A more detailed analysis of our present cultural moment is beyond the scope of these materials, the transformations noted above going far enough to explain the composition of The War Report. In order to make art for our present cultural moment, we must take account of its dominant media form. As I have said, culture today only pertains to the expression of our “online selves”. This cannot be ignored or prevented. There is no guarantee that any work will appear in its intended, aesthtically unified form. Today, all it takes to disrupt the basic notion of a work’s internal unity is a screenshot and a social media post. As such, the poem has been deliberately composed in a form of pastiche capable of existing in this environment. Although there is an “intended” structure to the work, the combination of graphic design and verse is openly willing disruption. This itself is intended to reflect the malleability of the poem’s content — that is, the Skripal incident — which stands as the first attempt to mobilise the new cultural mode toward propaganda proper.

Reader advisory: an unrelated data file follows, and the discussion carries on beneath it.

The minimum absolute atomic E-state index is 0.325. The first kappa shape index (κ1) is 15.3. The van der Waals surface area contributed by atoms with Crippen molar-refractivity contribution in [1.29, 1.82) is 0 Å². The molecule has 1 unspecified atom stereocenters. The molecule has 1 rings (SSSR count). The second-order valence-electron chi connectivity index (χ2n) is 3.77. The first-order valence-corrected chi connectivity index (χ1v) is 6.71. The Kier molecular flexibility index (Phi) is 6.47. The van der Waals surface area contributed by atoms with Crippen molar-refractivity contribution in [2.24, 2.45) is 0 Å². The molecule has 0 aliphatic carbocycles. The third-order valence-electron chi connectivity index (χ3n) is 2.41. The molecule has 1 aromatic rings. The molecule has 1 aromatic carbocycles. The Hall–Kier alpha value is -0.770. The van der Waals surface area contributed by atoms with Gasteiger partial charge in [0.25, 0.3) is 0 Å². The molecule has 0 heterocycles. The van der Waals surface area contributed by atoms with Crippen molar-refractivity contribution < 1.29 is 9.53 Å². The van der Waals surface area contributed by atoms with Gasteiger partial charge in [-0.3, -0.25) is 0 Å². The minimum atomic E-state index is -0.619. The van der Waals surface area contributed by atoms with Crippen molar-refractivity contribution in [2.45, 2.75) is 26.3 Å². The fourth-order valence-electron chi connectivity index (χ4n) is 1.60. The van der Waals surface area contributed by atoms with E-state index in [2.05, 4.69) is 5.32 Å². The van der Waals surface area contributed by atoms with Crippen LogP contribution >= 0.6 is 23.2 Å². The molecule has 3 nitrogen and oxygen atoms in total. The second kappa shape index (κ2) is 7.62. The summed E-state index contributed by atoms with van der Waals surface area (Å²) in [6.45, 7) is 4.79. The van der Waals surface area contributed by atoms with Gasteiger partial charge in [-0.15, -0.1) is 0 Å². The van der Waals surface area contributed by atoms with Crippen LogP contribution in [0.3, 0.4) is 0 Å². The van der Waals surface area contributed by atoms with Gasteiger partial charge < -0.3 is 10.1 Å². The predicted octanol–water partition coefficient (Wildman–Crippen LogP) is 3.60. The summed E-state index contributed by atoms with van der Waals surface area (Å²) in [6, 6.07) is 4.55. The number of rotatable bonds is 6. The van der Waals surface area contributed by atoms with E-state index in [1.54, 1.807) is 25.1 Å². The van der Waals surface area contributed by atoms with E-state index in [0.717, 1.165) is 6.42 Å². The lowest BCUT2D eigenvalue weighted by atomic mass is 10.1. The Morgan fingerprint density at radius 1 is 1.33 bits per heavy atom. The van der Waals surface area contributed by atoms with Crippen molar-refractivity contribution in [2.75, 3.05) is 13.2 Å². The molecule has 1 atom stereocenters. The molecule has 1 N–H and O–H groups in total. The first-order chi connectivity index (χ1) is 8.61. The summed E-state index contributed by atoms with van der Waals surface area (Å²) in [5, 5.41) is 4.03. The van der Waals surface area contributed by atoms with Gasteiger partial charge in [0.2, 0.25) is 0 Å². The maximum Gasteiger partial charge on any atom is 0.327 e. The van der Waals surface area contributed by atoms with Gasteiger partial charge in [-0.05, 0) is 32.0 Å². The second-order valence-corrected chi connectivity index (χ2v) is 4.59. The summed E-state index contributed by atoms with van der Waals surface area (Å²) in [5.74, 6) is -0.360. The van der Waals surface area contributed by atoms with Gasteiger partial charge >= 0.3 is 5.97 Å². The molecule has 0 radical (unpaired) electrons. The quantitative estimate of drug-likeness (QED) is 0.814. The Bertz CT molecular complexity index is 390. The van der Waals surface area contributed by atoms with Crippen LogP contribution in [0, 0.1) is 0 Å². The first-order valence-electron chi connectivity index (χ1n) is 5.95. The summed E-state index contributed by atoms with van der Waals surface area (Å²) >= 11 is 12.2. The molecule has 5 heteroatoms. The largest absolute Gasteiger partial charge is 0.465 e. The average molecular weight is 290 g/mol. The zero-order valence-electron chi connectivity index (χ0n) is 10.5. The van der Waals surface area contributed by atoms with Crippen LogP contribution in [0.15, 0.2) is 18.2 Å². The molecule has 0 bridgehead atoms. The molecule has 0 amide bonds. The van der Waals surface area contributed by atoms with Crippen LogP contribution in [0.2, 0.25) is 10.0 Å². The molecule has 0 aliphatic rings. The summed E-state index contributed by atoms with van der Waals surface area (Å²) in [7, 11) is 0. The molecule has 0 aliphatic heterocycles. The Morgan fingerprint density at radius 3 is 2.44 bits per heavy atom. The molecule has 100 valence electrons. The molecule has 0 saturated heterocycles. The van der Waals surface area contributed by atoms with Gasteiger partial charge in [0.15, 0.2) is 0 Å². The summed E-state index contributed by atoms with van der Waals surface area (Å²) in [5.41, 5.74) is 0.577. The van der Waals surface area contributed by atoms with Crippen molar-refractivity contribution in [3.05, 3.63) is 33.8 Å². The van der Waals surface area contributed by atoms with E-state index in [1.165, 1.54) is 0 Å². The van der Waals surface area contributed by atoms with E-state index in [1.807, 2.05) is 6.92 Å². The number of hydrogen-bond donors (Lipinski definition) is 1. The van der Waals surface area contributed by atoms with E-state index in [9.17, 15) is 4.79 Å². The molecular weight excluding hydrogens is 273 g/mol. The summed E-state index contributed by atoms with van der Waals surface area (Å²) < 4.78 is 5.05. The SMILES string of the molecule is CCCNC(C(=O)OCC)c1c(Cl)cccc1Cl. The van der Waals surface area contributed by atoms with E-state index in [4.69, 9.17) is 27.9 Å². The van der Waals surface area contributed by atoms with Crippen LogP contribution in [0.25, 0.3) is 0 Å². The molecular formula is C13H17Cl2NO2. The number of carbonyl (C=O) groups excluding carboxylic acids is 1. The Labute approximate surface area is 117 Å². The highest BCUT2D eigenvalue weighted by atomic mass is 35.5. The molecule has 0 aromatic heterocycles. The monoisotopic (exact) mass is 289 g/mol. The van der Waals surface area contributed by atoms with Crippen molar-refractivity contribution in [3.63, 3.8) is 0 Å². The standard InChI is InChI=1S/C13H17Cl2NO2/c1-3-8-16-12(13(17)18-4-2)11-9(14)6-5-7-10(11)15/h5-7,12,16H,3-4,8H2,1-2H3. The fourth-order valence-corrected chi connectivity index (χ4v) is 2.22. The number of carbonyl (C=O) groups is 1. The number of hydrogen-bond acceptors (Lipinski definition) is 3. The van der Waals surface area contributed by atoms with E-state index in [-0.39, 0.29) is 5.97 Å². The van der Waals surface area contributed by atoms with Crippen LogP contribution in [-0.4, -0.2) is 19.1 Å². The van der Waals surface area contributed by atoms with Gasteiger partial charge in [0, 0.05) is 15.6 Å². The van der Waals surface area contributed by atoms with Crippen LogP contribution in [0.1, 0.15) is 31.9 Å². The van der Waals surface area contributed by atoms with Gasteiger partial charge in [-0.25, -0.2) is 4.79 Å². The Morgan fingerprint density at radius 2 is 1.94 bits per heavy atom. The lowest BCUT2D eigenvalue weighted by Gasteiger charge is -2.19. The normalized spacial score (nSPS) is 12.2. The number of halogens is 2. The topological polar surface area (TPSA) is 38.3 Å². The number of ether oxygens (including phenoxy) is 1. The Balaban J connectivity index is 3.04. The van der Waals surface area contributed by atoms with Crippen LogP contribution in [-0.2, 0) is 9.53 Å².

Part three: Annotated poem
The tweets linked below include annotations on the main reference points within each of The War Report’s “slides”, “plates” or “posts”. This is an attempt to render the poem’s intent as a reflection of our moment of cultural transformation concretely in its presentation.
Colour has been used throughout the work to indicate a certain referrent for the speaker. Red slides pertain to the general content of the poem’s subject — that is, the historical development of the Skripal story. White slides indicate that what is rendered is the speech of the bourgeoisie (all that is put forward in a clear form by the bourgeois media). Black slides are original verse, free of the rest of the poem’s consistently referential structure, and are intended to represent the psychological impact of the propaganda campaign surrounding Skripal upon those who attempt to analyse it from the standpoint of rationality.
Following the annotated poem, I have included a further section with adaptations of the work. If you would like to add to or edit The War Report, don’t hesitate to send your versions to me on social media.